Spaghetti Junction: The $4 Spaghetti That Tastes Almost as Good as the $24 Spaghetti From Roy Choi's 'L.A. Son'

Roy Choi's Spaghetti
Photograph: Bobby Fisher

Spaghetti in marinara sauce is not the first meal that comes to mind when I think of Roy Choi. Where does Italian food fit into his Korean-Mexican-American cuisine, and why is it featured in his new cookbook, L.A. Son? Marinara was one of the first dishes Choi mastered once he recovered from his gambling stint in the 1990s—and his sauce certainly has his own flair. To amp up the umami in the tomato sauce, Choi stirs in an earthy mushroom broth. He also adds a rich elixir of garlic confit and its fragrant oil. All of this takes a long, slow simmer to reduce and thicken.

Why I picked this recipe: While I've had garlic and mushroom marinara, I'd never thought to use mushroom broth and garlic confit.

What worked: The addition of the garlic confit was the real winner here, adding sweet whiffs of pungency to the sauce. I'll definitely be adding this trick to my tomato sauce rotation.

What didn't: I couldn't find the flavor of mushroom broth in the final sauce. It would have been more apparent had the recipe called for dried shiitake or porcini mushrooms instead of fresh buttons.

Suggested tweaks: Short of upping the mushroom flavor, there's not much to tweak with this sauce. You could add some browned Italian sausage, or serve the sauce with meatballs if you're looking to add some protein.

Reprinted with permission from L.A. Son: My Life, My City, My Food by Roy Choi with Tien Nguyen and Natasha Phan. Copyright 2013. Published by Anthony Bourdain/Ecco, an imprint of Harper Collins. All rights reserved. Available wherever books are sold.

Recipe Facts

4.8

(5)

Active: 20 mins
Total: 4 hrs
Serves: 4 to 6 servings

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Ingredients

Sauce:

  • 1/4 pound button mushrooms, whole

  • 3/4 cup garlic cloves, peeled

  • 1 cup extra-virgin olive oil

  • 2 (28-ounce) cans of whole peeled tomatoes

  • Salt and pepper

The Rest (amounts up to you...):

  • Spaghetti

  • Fresh basil, torn

  • Parmesan Reggiano

Directions

  1. After a quick brushing off of any dirt, put the mushrooms in a large pot and cover them with about 4 cups of water. Bring to a boil, then lower the heat to a simmer. Strain the mushroom stock after about an hour and a half and reserve.

  2. Meanwhile, combine the garlic and olive oil in a small saucepan and cook over the lowest flame possible, low and slow, for about 2 hours, stirring periodically until the garlic is a dark golden brown.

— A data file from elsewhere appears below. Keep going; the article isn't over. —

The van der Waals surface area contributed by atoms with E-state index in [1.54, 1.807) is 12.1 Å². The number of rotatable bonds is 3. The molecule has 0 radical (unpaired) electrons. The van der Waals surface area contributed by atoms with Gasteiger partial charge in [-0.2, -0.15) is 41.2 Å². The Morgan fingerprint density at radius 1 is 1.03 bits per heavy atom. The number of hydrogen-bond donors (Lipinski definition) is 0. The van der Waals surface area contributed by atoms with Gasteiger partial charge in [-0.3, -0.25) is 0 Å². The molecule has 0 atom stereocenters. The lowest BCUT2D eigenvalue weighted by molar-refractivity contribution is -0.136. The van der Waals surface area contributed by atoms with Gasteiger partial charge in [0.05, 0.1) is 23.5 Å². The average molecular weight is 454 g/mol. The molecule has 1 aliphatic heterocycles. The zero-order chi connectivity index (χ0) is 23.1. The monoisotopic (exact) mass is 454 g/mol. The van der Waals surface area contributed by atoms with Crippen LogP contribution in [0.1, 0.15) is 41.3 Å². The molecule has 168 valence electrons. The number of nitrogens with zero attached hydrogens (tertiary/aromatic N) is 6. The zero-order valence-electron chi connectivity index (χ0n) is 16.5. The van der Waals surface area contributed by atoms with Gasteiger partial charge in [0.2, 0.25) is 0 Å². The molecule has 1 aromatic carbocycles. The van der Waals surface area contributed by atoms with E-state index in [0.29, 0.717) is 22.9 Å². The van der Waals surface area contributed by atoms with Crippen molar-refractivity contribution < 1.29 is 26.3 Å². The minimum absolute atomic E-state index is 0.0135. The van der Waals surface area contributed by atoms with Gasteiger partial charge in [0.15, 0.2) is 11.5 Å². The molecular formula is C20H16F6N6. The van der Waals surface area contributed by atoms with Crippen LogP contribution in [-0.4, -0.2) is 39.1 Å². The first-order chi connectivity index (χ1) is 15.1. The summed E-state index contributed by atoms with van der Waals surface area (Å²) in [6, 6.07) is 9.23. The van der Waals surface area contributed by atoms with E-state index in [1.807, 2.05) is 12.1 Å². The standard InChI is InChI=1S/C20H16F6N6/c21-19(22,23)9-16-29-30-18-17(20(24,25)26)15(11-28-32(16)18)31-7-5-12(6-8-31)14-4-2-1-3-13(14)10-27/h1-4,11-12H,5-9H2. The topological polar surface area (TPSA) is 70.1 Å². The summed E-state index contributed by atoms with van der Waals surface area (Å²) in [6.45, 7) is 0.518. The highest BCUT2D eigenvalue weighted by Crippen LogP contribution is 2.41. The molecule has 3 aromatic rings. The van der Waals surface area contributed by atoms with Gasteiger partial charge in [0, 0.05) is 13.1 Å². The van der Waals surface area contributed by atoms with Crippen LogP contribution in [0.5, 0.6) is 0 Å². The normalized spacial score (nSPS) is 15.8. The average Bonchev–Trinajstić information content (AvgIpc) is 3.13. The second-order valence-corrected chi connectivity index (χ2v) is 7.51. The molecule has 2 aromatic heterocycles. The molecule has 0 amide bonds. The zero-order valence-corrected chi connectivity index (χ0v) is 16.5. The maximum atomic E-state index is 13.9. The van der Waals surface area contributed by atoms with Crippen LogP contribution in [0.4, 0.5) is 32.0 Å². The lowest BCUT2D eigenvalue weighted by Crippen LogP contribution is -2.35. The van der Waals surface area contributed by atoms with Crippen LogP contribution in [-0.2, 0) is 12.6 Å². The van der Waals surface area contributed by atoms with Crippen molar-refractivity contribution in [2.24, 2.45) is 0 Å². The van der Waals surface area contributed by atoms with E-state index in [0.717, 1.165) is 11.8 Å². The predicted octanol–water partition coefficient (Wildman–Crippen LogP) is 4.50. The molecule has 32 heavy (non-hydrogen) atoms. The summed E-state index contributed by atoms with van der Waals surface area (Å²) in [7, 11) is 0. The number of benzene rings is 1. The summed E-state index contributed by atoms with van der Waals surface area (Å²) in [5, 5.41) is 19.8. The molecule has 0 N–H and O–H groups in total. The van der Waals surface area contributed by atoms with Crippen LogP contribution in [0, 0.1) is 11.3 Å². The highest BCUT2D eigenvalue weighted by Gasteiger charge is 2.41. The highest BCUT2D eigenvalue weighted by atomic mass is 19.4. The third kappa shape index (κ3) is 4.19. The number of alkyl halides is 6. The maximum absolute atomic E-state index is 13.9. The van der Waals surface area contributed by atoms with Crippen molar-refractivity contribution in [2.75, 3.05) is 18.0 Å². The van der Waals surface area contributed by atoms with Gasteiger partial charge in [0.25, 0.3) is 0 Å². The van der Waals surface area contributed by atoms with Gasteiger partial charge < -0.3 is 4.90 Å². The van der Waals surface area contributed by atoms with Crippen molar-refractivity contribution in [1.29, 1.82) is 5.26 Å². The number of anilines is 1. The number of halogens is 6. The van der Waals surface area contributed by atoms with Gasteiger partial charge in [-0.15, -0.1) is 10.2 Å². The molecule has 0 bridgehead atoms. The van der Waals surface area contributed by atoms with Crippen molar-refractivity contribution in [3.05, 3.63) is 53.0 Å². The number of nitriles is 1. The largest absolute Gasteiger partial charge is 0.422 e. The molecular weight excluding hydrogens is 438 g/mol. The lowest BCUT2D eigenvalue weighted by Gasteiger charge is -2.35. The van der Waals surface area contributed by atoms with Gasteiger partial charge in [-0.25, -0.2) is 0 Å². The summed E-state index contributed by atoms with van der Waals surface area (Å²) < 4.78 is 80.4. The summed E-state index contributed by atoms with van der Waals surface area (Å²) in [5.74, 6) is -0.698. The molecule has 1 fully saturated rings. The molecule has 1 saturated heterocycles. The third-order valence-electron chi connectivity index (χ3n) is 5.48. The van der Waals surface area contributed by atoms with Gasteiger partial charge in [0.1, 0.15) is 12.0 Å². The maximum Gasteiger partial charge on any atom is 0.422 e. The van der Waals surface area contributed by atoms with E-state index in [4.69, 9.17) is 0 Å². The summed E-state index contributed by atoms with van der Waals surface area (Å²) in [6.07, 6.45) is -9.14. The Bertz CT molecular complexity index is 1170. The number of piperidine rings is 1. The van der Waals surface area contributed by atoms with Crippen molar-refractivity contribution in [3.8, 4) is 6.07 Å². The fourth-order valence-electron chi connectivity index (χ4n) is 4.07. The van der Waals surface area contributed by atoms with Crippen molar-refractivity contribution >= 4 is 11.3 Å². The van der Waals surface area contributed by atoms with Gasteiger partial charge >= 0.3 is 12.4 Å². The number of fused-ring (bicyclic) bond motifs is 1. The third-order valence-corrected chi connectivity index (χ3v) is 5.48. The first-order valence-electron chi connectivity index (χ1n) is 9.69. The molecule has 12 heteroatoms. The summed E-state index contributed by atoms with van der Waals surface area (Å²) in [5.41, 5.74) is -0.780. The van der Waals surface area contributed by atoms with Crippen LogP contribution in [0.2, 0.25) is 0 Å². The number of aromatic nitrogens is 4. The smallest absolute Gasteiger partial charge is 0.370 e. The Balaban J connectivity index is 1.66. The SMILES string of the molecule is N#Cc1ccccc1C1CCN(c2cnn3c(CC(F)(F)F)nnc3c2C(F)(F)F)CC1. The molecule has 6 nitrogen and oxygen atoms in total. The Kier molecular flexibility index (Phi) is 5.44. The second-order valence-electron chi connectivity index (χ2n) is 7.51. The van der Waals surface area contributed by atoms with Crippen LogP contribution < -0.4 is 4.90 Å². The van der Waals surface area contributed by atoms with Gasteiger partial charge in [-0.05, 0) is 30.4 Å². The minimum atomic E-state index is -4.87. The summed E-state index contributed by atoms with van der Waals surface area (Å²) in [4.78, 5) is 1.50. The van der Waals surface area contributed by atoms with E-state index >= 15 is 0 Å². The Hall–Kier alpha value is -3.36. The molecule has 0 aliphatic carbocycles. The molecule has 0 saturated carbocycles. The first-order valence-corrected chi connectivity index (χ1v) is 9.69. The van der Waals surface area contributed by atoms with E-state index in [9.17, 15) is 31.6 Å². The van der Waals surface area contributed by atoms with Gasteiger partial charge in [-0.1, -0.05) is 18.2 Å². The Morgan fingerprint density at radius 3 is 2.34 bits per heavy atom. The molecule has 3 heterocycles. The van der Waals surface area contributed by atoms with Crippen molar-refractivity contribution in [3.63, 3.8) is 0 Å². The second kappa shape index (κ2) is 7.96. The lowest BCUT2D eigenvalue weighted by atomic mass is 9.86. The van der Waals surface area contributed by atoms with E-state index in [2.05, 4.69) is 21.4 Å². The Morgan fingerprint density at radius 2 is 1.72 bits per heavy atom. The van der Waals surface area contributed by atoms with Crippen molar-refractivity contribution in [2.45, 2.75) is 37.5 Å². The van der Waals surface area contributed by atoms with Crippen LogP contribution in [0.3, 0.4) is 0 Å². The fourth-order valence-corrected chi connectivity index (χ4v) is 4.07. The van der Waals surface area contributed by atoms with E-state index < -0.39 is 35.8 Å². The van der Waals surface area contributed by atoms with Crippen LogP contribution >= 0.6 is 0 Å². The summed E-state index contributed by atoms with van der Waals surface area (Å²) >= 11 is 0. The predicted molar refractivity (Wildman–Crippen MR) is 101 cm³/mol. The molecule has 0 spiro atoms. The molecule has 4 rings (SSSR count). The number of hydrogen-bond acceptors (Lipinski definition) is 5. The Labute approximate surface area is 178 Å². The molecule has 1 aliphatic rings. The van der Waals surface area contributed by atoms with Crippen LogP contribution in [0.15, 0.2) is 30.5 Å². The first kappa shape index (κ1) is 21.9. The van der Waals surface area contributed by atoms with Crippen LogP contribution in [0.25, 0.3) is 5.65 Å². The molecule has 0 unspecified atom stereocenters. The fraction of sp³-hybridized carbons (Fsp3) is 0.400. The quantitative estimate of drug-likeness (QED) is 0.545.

3. When the garlic is done, add the tomatoes along with all of their juice to another large pot. Bring the tomatoes to a boil then add the garlic confit to the pot, including the oil.

  4. Add the mushroom stock to the tomato-garlic mixture, one cup at first, and blend with a stick blender. You are looking for a smooth consistency. Add more stock if necessary. Season to taste with salt and pepper.

  5. Turn down the heat to the lowest flame and cook for about 2 hours, stirring the sauce periodically. Check for flavor and adjust the salt and pepper if necessary.

  6. Heat up a big pot of water, add 1/2 teaspoon of salt and a touch of olive oil, and bring it to a boil. Cook the spaghetti just until it’s al dente, about 8 to 10 minutes.

  7. Drain and divide the spaghetti between all the bowls. Toss immediately with the sauce—about a cup of sauce for each bowl of spaghetti. Garnish with the basil and Parmesan Reggiano.

Nutrition Facts (per serving)
734 Calories
41g Fat
77g Carbs
17g Protein
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Nutrition Facts
Servings: 4 to 6
Amount per serving
Calories 734
% Daily Value*
Total Fat 41g 53%
Saturated Fat 7g 36%
Cholesterol 10mg 3%
Sodium 629mg 27%
Total Carbohydrate 77g 28%
Dietary Fiber 6g 23%
Total Sugars 9g
Protein 17g
Vitamin C 44mg 220%
Calcium 189mg 15%
Iron 4mg 23%
Potassium 950mg 20%
*The % Daily Value (DV) tells you how much a nutrient in a food serving contributes to a daily diet. 2,000 calories a day is used for general nutrition advice.
(Nutrition information is calculated using an ingredient database and should be considered an estimate.)